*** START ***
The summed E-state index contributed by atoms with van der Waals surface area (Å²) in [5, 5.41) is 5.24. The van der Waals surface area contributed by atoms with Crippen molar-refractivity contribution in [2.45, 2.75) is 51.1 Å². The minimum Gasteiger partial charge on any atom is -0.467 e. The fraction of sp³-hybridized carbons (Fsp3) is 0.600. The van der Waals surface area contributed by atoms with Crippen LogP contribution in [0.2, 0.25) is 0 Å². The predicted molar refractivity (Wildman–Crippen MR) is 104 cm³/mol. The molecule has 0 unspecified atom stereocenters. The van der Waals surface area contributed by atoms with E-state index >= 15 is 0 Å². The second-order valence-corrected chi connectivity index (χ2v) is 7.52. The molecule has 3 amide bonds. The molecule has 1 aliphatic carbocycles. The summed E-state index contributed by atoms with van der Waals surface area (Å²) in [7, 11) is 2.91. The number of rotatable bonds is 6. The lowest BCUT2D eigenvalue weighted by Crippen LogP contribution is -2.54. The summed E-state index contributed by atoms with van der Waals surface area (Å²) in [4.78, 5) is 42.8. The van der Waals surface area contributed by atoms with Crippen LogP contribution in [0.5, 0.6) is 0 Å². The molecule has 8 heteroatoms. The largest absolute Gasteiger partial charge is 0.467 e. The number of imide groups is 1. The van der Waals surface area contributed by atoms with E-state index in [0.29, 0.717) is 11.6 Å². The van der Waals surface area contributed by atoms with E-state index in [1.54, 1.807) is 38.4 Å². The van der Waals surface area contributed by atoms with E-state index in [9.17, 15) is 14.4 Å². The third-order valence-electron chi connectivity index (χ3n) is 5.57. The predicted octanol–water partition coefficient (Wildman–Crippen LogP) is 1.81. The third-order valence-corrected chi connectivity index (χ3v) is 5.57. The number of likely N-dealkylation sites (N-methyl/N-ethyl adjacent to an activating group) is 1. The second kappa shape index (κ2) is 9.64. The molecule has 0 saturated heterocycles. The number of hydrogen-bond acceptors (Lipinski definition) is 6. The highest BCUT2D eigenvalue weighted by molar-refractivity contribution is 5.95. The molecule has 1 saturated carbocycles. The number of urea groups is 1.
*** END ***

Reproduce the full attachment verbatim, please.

The summed E-state index contributed by atoms with van der Waals surface area (Å²) in [5, 5.41) is 5.24. The van der Waals surface area contributed by atoms with Crippen molar-refractivity contribution in [2.45, 2.75) is 51.1 Å². The minimum Gasteiger partial charge on any atom is -0.467 e. The fraction of sp³-hybridized carbons (Fsp3) is 0.600. The van der Waals surface area contributed by atoms with Crippen LogP contribution in [0.2, 0.25) is 0 Å². The predicted molar refractivity (Wildman–Crippen MR) is 104 cm³/mol. The molecule has 0 unspecified atom stereocenters. The van der Waals surface area contributed by atoms with E-state index >= 15 is 0 Å². The second-order valence-corrected chi connectivity index (χ2v) is 7.52. The molecule has 3 amide bonds. The molecule has 1 aliphatic carbocycles. The summed E-state index contributed by atoms with van der Waals surface area (Å²) in [7, 11) is 2.91. The number of rotatable bonds is 6. The lowest BCUT2D eigenvalue weighted by Crippen LogP contribution is -2.54. The summed E-state index contributed by atoms with van der Waals surface area (Å²) in [4.78, 5) is 42.8. The van der Waals surface area contributed by atoms with Crippen LogP contribution in [0.5, 0.6) is 0 Å². The molecule has 8 heteroatoms. The largest absolute Gasteiger partial charge is 0.467 e. The number of imide groups is 1. The van der Waals surface area contributed by atoms with E-state index in [0.29, 0.717) is 11.6 Å². The van der Waals surface area contributed by atoms with E-state index in [1.54, 1.807) is 38.4 Å². The van der Waals surface area contributed by atoms with E-state index in [9.17, 15) is 14.4 Å². The third-order valence-electron chi connectivity index (χ3n) is 5.57. The predicted octanol–water partition coefficient (Wildman–Crippen LogP) is 1.81. The third-order valence-corrected chi connectivity index (χ3v) is 5.57. The number of likely N-dealkylation sites (N-methyl/N-ethyl adjacent to an activating group) is 1. The second kappa shape index (κ2) is 9.64. The molecule has 0 saturated heterocycles. The number of hydrogen-bond acceptors (Lipinski definition) is 6. The highest BCUT2D eigenvalue weighted by molar-refractivity contribution is 5.95. The molecule has 1 saturated carbocycles. The number of urea groups is 1.